Intro to Java

ninetimesdissemblingSoftware and s/w Development

Nov 10, 2012 (4 years and 7 months ago)

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Introduction to

Java

Java Characteristics


Simple (relatively)


Object
-
Oriented


Distributed


Interpreted


Robust and Reliable


Secure and safe (relatively)


Platform
-
Independent (Architecture
-
Neutral)


Distributed and Portable


Fast (but not the fastest)


Multithreaded

Object Oriented Programming


Encapsulation
:
keeping data and its related functionality
together (non
-
OOP left them independent)


Data hiding
:
providing an interface to the user, and hiding the
implementational details of this interface. This leads to simpler
programming tasks.


Inheritance
:
ability for one class to inherit properties (data and
functionality) from other classes. This leads to reusable code.
(Classes are arranged in a hierarchy of classes (categories) and
subclasses (sbucategories)


Polymorphism
:
ability for the same message to be interpreted
by objects of different types in different ways.

The Java Programming Process

Write Source
Code in Java

Source Code


file

(*.java)

Compile

(using
javac.exe
)

Syntax

OK?

No

Bytecode Class


files

(*.class)

Yes

Execute the

bytecode

(using
java.exe
)

Logic

OK?

No

Turn it in to
Mitri!!

Yes

java.exe is the VIRTUAL MACHINE

Anatomy of a Java Program


Comments



documentation. Compiler ignored these.


Reserved Words



keywords of the language.


Modifiers



keywords that describe properties of
methods, classes, or variables.


Statements



action instructions telling the CPU what
to do.


Blocks



groups of statements enclosed in { and }


Classes



object
-
oriented constructs involving methods
and variables; arranged in inheritance hierarchies.


Methods



functions, members of classes.


The
main

method


the starting point of a Java application.


Package



group of related classes.


A Simple Application

Example 1.1

//Welcome.java: This application program prints

// Welcome to Java!


package chapter1;


public class Welcome

{



public static void main (String[] args)


{


System.out.println("Welcome to Java!");


}

}

A Simple Application

Example 1.1

//Welcome.java: This application program prints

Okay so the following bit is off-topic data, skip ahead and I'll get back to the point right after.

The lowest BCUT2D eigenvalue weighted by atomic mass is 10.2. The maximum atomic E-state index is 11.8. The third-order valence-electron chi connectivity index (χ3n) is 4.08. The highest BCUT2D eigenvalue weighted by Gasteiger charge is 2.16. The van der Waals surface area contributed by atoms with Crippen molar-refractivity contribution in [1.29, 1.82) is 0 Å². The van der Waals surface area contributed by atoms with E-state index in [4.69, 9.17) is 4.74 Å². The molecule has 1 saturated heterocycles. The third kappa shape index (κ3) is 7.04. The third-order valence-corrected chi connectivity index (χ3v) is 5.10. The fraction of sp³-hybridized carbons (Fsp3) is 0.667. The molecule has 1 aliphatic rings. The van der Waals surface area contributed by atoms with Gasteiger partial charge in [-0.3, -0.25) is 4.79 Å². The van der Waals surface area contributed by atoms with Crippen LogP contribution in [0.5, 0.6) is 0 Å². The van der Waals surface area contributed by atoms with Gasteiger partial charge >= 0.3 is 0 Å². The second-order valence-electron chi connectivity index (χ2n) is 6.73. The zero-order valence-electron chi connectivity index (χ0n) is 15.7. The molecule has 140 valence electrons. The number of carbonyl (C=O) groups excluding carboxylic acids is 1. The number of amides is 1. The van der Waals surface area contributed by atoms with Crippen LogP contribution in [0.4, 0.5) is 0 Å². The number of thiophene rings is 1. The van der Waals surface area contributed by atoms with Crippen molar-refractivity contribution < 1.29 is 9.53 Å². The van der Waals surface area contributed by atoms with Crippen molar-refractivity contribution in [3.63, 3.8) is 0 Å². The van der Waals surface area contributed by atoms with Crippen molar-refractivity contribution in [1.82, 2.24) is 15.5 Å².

// Welcome to Java!


package chapter1;


public class Welcome

{



public static void main (String[] args)


{


System.out.println("Welcome to Java!");


}

}

Comments…use // for single
line or /* */ for multiple lines

A Simple Application

Example 1.1

//Welcome.java: This application program prints

// Welcome to Java!


package chapter1;


public class Welcome

{



public static void main (String[] args)


{


System.out.println("Welcome to Java!");


}

}

Package


indicates a grouping
of classes.

A Simple Application

Example 1.1

//Welcome.java: This application program prints

// Welcome to Java!


package chapter1;


public class Welcome

{



public static void main (String[] args)


{


System.out.println("Welcome to Java!");


}

}

Reserved words


keywords of
the language with specific
meaning to the compiler.

A Simple Application

Example 1.1

//Welcome.java: This application program prints

// Welcome to Java!


package chapter1;


public class Welcome

{



public static void main (String[] args)


{


System.out.println("Welcome to Java!");


}

}

Modifiers


reserved words that
specify characteristics or
properties of data, methods,
and classes.

A Simple Application

Example 1.1

//Welcome.java: This application program prints

// Welcome to Java!


package chapter1;


public class Welcome

{



public static void main (String[] args)


{


System.out.println("Welcome to Java!");


}

}

Statements


action
instructions. Always end with
semicolon (;)

A Simple Application

Example 1.1